SEOUL - South Korean prosecutors announced Friday charges against a doctor for giving Olympic swim star Park Tae-Hwan an injection without disclosing it contained the banned steroid testosterone.
The 24-year-old four-time Olympic medallist blamed the injection - administered last July - for a positive drug test on urine samples he provided in September, prior to the Asian Games.
Briefing local media, a spokesman for the prosecutors' office said the doctor, identified only by his surname Kim, was being charged with causing injury through negligence, the Yonhap news agency reported.
The news that Park had failed a doping test broke last month and his management agency filed a formal complaint that triggered a prosecutorial probe of the hospital where he received the injection.
The spokesman said Park had asked if the injection contained any substances that might show up positive in a dope test, but had been told by the doctor that there was no cause for worry.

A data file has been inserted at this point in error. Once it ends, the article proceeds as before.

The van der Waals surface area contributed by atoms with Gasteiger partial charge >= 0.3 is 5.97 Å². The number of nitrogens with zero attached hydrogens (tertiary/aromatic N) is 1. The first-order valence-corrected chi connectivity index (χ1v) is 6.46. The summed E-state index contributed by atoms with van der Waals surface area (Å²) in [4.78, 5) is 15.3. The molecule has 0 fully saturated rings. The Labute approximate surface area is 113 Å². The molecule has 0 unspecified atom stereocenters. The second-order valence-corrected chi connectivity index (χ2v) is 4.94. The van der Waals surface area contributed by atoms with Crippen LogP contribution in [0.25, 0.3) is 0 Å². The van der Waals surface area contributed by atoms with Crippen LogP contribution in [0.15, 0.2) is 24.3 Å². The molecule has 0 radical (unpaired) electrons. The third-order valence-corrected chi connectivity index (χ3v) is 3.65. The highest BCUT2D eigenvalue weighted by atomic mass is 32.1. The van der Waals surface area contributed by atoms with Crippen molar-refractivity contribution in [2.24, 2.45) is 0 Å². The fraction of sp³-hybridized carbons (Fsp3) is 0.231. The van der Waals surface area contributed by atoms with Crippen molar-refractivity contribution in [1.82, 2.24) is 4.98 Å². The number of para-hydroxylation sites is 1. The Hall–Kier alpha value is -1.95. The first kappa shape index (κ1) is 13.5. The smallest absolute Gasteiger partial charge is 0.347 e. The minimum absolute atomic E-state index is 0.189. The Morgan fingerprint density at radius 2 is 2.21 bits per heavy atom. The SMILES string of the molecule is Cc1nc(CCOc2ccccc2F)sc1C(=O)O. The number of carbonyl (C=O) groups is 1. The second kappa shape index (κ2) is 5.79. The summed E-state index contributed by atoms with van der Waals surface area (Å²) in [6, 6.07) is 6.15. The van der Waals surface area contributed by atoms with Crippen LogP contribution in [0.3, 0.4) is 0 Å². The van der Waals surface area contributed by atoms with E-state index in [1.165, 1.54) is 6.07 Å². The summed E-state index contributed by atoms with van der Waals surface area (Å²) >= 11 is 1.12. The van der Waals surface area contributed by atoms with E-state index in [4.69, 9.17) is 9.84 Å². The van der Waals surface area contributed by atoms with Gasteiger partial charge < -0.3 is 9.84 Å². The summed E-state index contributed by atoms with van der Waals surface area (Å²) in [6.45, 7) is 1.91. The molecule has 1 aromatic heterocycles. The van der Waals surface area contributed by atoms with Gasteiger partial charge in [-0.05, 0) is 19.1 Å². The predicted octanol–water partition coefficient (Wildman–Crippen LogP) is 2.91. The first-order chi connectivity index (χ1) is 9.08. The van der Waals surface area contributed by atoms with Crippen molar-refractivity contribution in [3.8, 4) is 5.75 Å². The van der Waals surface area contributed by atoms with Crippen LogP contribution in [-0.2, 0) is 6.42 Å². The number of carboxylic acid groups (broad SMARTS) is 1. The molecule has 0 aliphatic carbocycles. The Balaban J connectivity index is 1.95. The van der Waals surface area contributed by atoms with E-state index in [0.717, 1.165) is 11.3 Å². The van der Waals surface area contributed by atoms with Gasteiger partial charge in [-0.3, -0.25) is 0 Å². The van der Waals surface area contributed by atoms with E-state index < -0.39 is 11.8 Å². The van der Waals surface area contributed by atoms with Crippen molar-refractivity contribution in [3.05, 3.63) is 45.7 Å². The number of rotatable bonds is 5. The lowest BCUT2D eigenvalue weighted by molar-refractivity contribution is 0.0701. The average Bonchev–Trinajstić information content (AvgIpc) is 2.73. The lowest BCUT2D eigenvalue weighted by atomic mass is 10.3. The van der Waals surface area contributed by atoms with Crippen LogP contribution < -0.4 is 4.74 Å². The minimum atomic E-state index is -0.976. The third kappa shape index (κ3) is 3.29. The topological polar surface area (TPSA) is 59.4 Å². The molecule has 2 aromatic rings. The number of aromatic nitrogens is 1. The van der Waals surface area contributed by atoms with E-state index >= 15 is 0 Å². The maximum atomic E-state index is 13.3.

While accepting the doctor might not have known testosterone was a banned substance, prosecutors said he had a professional obligation to confirm all the contents of any medicine he administered and their possible risks.
According to the Chosun Ilbo daily, Park received the injection as part of an "anti-ageing" procedure he had been offered for free.
Dubbed "Marine Boy" in South Korea, Park became the country's first Olympic swimming medallist when he won gold in the 400m freestyle and silver in the 200m freestyle at the 2008 Games in Beijing.
He also won silver in both events at the 2012 London Olympics, along with 400m gold in the world championships in 2007 and 2011.
But he has struggled to repeat that form and failed to win a title at his home Asian Games in September, competing in a pool that bore his name.
His positive dope test will be the subject of a FINA hearing set for February 27 in Lausanne.